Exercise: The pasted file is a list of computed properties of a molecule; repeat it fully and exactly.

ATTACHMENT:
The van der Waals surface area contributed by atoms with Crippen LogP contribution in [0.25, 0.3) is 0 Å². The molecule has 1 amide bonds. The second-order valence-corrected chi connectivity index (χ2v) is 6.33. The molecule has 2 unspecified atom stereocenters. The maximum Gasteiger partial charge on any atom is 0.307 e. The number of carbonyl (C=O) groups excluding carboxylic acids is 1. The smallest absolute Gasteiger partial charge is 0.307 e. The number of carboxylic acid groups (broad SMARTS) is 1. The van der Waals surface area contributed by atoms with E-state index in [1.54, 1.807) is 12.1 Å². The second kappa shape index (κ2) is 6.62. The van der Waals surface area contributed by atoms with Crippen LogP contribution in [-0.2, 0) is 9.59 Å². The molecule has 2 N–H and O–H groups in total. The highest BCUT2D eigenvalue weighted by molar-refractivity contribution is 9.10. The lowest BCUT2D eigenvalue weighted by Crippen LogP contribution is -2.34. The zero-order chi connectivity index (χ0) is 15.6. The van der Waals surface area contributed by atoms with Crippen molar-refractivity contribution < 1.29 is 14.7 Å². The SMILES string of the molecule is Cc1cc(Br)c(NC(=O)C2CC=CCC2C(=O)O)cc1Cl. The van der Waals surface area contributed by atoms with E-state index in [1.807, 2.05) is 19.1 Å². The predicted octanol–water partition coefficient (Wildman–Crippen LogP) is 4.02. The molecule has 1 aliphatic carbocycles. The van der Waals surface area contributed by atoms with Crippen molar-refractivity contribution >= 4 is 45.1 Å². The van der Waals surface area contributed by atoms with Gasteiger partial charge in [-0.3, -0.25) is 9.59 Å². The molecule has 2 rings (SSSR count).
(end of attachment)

The van der Waals surface area contributed by atoms with Crippen LogP contribution in [0.25, 0.3) is 0 Å². The molecule has 1 amide bonds. The second-order valence-corrected chi connectivity index (χ2v) is 6.33. The molecule has 2 unspecified atom stereocenters. The maximum Gasteiger partial charge on any atom is 0.307 e. The number of carbonyl (C=O) groups excluding carboxylic acids is 1. The smallest absolute Gasteiger partial charge is 0.307 e. The number of carboxylic acid groups (broad SMARTS) is 1. The van der Waals surface area contributed by atoms with E-state index in [1.54, 1.807) is 12.1 Å². The second kappa shape index (κ2) is 6.62. The van der Waals surface area contributed by atoms with Crippen LogP contribution in [-0.2, 0) is 9.59 Å². The molecule has 2 N–H and O–H groups in total. The highest BCUT2D eigenvalue weighted by molar-refractivity contribution is 9.10. The lowest BCUT2D eigenvalue weighted by Crippen LogP contribution is -2.34. The zero-order chi connectivity index (χ0) is 15.6. The van der Waals surface area contributed by atoms with Crippen molar-refractivity contribution < 1.29 is 14.7 Å². The SMILES string of the molecule is Cc1cc(Br)c(NC(=O)C2CC=CCC2C(=O)O)cc1Cl. The van der Waals surface area contributed by atoms with E-state index in [1.807, 2.05) is 19.1 Å². The predicted octanol–water partition coefficient (Wildman–Crippen LogP) is 4.02. The molecule has 1 aliphatic carbocycles. The van der Waals surface area contributed by atoms with Crippen molar-refractivity contribution >= 4 is 45.1 Å². The van der Waals surface area contributed by atoms with Gasteiger partial charge in [-0.3, -0.25) is 9.59 Å². The molecule has 2 rings (SSSR count).